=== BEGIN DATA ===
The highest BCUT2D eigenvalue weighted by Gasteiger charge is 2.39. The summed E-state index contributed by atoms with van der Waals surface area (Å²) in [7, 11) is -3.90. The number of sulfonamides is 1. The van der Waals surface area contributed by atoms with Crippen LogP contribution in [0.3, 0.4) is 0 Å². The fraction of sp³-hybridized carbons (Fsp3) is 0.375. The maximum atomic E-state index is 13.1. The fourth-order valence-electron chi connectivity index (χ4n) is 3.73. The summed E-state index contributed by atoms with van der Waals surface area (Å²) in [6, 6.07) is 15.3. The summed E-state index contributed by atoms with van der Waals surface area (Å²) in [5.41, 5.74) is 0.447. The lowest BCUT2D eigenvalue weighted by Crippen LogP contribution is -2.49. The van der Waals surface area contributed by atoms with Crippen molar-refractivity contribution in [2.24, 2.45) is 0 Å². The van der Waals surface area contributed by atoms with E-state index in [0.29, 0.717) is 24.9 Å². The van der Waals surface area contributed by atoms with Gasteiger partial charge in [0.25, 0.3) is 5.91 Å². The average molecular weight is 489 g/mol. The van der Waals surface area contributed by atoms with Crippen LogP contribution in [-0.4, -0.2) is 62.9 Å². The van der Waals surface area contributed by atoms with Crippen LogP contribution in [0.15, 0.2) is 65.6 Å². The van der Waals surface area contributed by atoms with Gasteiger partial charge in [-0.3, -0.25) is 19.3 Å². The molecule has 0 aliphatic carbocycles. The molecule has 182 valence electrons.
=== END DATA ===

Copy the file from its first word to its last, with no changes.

The highest BCUT2D eigenvalue weighted by Gasteiger charge is 2.39. The summed E-state index contributed by atoms with van der Waals surface area (Å²) in [7, 11) is -3.90. The number of sulfonamides is 1. The van der Waals surface area contributed by atoms with Crippen LogP contribution in [0.3, 0.4) is 0 Å². The fraction of sp³-hybridized carbons (Fsp3) is 0.375. The maximum atomic E-state index is 13.1. The fourth-order valence-electron chi connectivity index (χ4n) is 3.73. The summed E-state index contributed by atoms with van der Waals surface area (Å²) in [6, 6.07) is 15.3. The summed E-state index contributed by atoms with van der Waals surface area (Å²) in [5.41, 5.74) is 0.447. The lowest BCUT2D eigenvalue weighted by Crippen LogP contribution is -2.49. The van der Waals surface area contributed by atoms with Crippen molar-refractivity contribution in [2.24, 2.45) is 0 Å². The van der Waals surface area contributed by atoms with E-state index in [0.29, 0.717) is 24.9 Å². The van der Waals surface area contributed by atoms with Gasteiger partial charge in [0.25, 0.3) is 5.91 Å². The average molecular weight is 489 g/mol. The van der Waals surface area contributed by atoms with Crippen LogP contribution in [-0.4, -0.2) is 62.9 Å². The van der Waals surface area contributed by atoms with Crippen LogP contribution in [0.15, 0.2) is 65.6 Å². The van der Waals surface area contributed by atoms with Gasteiger partial charge in [-0.3, -0.25) is 19.3 Å². The molecule has 0 aliphatic carbocycles. The molecule has 182 valence electrons.